It doesn’t take much to learn how to make a YouTube channel. The technical side of it is as simple as creating a Google account and picking a channel name. In fact, there are “how to make a YouTube channel” videos are all over the internet.
But learning how to make a YouTube channel that makes you money through monetization takes a little more effort. There are minimum requirements that you have to meet to monetize your channel. Once you’ve met these requirements you can earn money by ads running on your channel. 1,000 subscribers and 4,000 hours of watch time are the benchmarks your channel must hit to qualify. Don’t worry, that’s not as impossible as it may seem when you just created a channel that has zero subscribers and zero views.
Here are four strategic tips to starting a successful YouTube channel from scratch. Under each tip I’ve listed a step for you to begin crafting your channel. With these tips and steps I’m positive you will hit subscriber milestones faster than I did on our channel.
Put in the Hard Work and Time
Be ready to invest your time and hard work into your channel. You may think it’s easy to create a channel on your stamp collection and have it hit one million subscribers and earn you a substantial amount of money monthly. It’s not easy. It’s hard work, and it takes time. How fast you grow is out of your hands but be prepared to work hard to get the results you want.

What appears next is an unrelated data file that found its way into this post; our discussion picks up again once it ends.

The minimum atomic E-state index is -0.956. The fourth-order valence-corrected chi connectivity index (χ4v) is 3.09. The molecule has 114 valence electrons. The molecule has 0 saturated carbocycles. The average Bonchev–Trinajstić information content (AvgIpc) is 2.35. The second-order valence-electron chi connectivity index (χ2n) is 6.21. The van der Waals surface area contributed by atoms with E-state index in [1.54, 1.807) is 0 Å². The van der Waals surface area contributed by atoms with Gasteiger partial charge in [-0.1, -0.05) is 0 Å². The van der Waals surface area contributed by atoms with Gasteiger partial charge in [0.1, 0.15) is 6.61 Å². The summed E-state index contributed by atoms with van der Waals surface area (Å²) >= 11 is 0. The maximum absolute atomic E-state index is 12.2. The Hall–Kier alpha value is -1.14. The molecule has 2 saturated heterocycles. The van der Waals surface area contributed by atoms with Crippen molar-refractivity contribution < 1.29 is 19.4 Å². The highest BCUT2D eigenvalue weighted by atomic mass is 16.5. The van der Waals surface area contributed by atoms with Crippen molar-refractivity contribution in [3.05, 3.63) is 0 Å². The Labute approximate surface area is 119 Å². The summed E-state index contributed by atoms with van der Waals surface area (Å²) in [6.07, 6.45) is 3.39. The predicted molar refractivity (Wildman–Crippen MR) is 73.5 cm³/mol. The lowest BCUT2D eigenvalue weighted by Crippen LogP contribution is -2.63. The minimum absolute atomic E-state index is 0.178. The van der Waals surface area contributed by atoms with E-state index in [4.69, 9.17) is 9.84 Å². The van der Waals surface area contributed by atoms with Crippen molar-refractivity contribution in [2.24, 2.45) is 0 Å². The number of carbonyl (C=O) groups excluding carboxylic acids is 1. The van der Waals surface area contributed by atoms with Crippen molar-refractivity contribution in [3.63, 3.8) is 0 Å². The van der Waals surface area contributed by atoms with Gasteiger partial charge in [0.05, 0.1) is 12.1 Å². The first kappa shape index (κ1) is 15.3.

Outside of creating your channel’s cover art, avatar, and writing the description of your channel you still have a lot of work to do. Spend the necessary time now on the structure and direction of your channel, and you can bypass the headaches of wondering why your channel isn’t getting the views or subscribers you think it should be getting.
Grab some paper and block out some time to give your channel its identity. Who is your channel for? Define what your channel is about. What can someone who decides to subscribe to your channel expect? How many times a week will you post a video? Work on your posting schedule and make sure your audience knows when to come back to see your latest video upload.
Know your Audience Before you Begin
YouTube offers helpful information to its Creators. I attended the YouTube Creators Content Lab as a Creator when they provided these sessions regionally. A significant portion of the Content Lab was knowing your audience. The benefit of knowing your audience before you even begin is very valuable.
Don’t just think about your audience as a whole but start with a single member. How old are they? How do they use the internet? What do they think about? What do they do offline? What are important moments to them? What are some of the struggles they may be facing that you can help them overcome? The better you know your viewers and audience the easier it will be for you to create new relevant content that is more engaging.
Answer some of the questions above about a single member of your audience. It will give you some good insight into who you are talking to on the other side of the camera lens.
Be Active in the YouTube Community while Building a Community